The last decade saw explosive growth in enterprise migration to the cloud, a trend driven by the promise of lower overhead costs and greater scalability. Given this, many have made the leap and moved both non-mission-critical workloads and mission-critical functionality into the cloud.
This is where “data gravity,” a phrase coined by Dave McCrory comes into play. Data gravity is the “effect that attracts large sets of data or highly active applications/services to other large sets of data or highly active applications/services, the same way gravity attracts planets or stars.” So, in the simplest terms, data gravity is the idea that increasing volumes of data can cause data to function like an anchor, making it increasingly difficult to move as the data in question continues to increase.
The Drawbacks to a Data Gravity Well
As Principal Research Analyst Eric Hanselman at 451 Research, part of S&P Global Market Intelligence, explains it: For enterprises storing their data and applications in a cloud environment, if the growing data “takes place in public or private clouds that are not easily accessible by the enterprise using them, the full value of that data can’t be realized, and the enterprise will be trapped into spending exorbitant sums to free it.” Unrestrained, data gravity can lead to “limited innovation, poor customer and employee experiences, increased costs, information silos, compliance issues, security concerns, and slow decision-making for the enterprise.”
These security and latency issues pose a special risk to enterprises in heavily regulated industries, such as health care and financial institutions, that need to ensure their IT infrastructure and capabilities meet strict compliance requirements.
Given this, a careful understanding and consideration of the nuances of data gravity presents an opportunity for enterprises to craft data-centric infrastructures and networks to capitalize on the new capabilities that might be unlocked.
Vertical Cloud Computing and Legal Strategies: A Potential Solution?
Opposed to a “one-size-fits-all” cloud model, vertical cloud computing is a more specialized solution that allows enterprises to meet niche regulatory and market requirements. At a high level, a vertical cloud computing model is a cloud infrastructure offering designed and optimized for a specific vertical (i.e., for a particular industry). For example, last year Microsoft launched a vertical cloud offering called “Microsoft Cloud for Healthcare,” which is designed for organizations in the health care industry.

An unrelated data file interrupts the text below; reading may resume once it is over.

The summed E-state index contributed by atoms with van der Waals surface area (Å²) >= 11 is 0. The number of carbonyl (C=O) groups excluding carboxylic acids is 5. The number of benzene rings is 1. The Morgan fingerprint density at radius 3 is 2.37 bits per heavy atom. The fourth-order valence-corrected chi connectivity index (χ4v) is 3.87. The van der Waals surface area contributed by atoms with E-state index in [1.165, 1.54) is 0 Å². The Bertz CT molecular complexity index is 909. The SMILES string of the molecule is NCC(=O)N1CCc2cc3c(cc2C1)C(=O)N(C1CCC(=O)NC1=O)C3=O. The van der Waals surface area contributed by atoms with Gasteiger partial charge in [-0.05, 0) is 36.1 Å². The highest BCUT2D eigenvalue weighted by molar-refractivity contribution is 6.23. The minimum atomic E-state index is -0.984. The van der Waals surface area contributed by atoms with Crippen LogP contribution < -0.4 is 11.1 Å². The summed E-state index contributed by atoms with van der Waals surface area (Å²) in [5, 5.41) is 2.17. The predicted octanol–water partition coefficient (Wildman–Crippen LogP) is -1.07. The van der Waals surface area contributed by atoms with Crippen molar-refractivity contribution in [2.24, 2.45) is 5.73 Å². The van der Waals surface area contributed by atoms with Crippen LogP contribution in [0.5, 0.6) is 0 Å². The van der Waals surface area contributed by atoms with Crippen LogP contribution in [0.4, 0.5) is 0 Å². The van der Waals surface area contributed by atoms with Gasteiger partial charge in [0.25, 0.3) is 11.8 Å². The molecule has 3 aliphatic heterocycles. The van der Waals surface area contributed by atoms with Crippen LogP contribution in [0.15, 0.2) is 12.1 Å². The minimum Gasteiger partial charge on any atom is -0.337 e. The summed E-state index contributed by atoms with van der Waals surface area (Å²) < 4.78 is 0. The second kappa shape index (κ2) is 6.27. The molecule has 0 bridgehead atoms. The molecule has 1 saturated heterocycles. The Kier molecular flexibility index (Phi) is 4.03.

One particular benefit of the vertical cloud model is that it forges a “two-way street” between the enterprise and the public cloud via a fault-tolerant connection that also allows enterprises to port back applications. These direct data interconnections allow enterprises to have their data more readily accessible and controllable, allowing enterprises to circumvent some of the latency and data unavailability issues caused by data gravity.
While vertical cloud computing solutions provide a data-centric IT infrastructure optimized for a customer’s specific industry, there are certain risks that remain and that customers should address in their contracts with service providers. For example:
- Customers should seek strong business continuity protections to maximize control over their data and applications. No matter how secure the cloud platform is, outages in internet connections, for example, can risk loss of access to mission-critical data by both the cloud service provider and the customer. Where possible, contractually pushing for strong business continuity protections such as hybrid backup and archival tools, will enable customers to enjoy the security provided by self-service without losing the commercial benefits of the cloud.
- Customers should be careful and explicit when negotiating access and usage rights to any data. When data is migrated to a cloud solution, one of the key concerns is who will control the migrated data and to what extent. For customers that wish to maintain as much control of such data as possible, it is important to ensure that the contractual fine print does not provide (explicitly or implicitly) cloud service providers with any rights or licenses to use or leverage the data in a way that makes the customer vulnerable. For example, customers should ensure that any licenses to the data stored should have time and usage restrictions, and customers should push for strong data retrieval and access protections. This will allow customers to have a more active understanding of where their data is and any data vulnerabilities that might exist.
- Customers should be aggressive in ensuring stringent security and compliance requirements. Ultimately, the main risks posed by data gravity include making customers vulnerable to security breaches and non-compliance with regulatory data protection or privacy requirements. For heavily regulated industries, where possible, customers should ensure that the cloud service provider’s standard security measures are supplemented to provide customers with optimum protection. This recommendation even applies to vertical cloud offerings that are often designed with enhanced security protections in mind. Additionally, to err on the side of caution, customers should consider hybrid tools, or local data backups for mission-critical data.
Given the enormous amounts of data that are being used and stored by today’s business applications, conventional approaches to data analytics need to be reconsidered to make these volumes of data more manageable and accessible as well as compliant with various regulations. Understanding how data gravity may be impacting an organization’s data will better enable that organization to improve and run its business and avoid being overwhelmed by the demands of big data and enterprise data analytics architecture.